School is out and summer has arrived, time is abundant and the sun never seems to go down; a perfect storm for children to fill baseball fields across the country. Pass by most of the spacious greens now and they’re rarely used unless you are part of the elite who can afford the exorbitant rates collected by travel teams across the country. Securing not only the pocketbooks of parents nationwide, they’ve taken a firm grasp of the permits that control the access to these fields.
Standing in the face of these ever-expanding travel teams is David Thompson, a crusader for his town’s local Babe Ruth program. Thompson is the central figure in Tom Swyers’ novel, “Saving Babe Ruth,” which is based upon a true story of one parent’s fight to keep the field that has served his community so dearly for the continued use of all of its residents, instead of the exclusive group of the outsider travel program.
This war of sorts is playing out in communities all over the country, with these hyper-selective travel teams starting at earlier ages, creating a chasm that are causing the community based programs to suffer. Suddenly at age 10, the travel team coaches are telling young Johnny that he is too good to be playing for the “in-house” league, as his career trajectory will be poisoned by playing with such inferior talent. Fields are going empty because these travel teams have swallowed the permits just to keep the recreational leagues from “ruining” their playgrounds.
Swyers documents how Thompson’s program is suffering from the presence of Rob Barkus and his Elite Travel Baseball League. Barkus is working in concert with the high school program to stop the kids from playing Babe Ruth, and monopolize access to the Babe Ruth fields. Very quickly Thompson realizes that he is not involved in a mere dispute, but an all out war. Barkus wants it all from Thompson, his fields, his players, and his program, stopping at nothing to turn the entire community against him.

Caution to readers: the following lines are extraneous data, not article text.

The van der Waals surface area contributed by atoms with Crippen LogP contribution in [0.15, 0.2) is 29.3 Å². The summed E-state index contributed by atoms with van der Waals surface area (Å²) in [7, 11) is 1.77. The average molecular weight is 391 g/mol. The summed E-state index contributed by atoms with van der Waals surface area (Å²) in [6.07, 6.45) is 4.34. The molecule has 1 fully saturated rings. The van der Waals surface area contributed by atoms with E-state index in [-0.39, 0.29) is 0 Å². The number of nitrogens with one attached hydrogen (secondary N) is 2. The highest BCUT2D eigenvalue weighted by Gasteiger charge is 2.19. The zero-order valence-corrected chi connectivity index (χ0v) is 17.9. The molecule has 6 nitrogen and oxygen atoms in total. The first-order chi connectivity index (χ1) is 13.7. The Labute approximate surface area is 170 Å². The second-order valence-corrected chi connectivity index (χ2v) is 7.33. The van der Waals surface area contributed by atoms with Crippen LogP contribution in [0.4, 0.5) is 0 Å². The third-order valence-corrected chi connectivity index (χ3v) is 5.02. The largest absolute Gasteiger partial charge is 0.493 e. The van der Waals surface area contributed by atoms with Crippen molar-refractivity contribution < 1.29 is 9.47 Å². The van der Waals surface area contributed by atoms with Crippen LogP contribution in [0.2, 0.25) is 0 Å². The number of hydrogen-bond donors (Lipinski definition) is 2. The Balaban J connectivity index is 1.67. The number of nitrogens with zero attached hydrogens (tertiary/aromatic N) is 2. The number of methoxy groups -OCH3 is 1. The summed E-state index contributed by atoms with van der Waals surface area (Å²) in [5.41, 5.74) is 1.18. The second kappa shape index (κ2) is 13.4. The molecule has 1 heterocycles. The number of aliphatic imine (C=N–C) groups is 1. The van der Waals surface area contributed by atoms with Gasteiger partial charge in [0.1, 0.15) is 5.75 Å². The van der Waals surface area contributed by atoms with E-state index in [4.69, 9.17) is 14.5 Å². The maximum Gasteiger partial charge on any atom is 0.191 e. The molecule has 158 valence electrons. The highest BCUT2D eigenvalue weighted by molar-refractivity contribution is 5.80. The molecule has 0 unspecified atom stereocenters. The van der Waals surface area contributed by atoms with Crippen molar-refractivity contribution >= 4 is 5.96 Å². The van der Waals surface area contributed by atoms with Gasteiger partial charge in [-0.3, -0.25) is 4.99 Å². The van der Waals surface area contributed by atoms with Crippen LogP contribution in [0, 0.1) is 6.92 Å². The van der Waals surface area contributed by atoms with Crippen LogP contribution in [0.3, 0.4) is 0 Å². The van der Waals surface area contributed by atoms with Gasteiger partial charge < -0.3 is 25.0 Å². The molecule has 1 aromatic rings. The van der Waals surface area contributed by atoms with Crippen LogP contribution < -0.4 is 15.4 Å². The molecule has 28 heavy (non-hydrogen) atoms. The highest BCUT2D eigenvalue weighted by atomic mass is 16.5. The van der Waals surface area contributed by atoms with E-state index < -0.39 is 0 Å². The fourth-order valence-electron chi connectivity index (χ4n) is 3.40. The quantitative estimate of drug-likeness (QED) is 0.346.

At times Thompson is quixotic in his quest to save the program, even risking his own marriage to defend his territory and clear his name. Often he is met with indifference from parents who are blinded by visions of college scholarships to the effects that travel baseball is having on their community; travel ball is turning America’s pastime into an elitest pursuit. Yet despite the roadblocks put in his way, Thompson works feverishly to defend the opportunities of the silent majority, the kids.
Baseball fans will enjoy the passion that Swyers has put into Thompson’s efforts to keep the Babe Ruth fields available for kids of all levels. Parents are fighting this battle in every neighborhood, watching their local programs dwindle to benefit the select few playing for the travel team. Swyers reminds us why this is a war worth fighting; youth baseball is a sport that should be played by everyone, not just those with the financial means to wear embroidered uniforms and matching warm-up suits.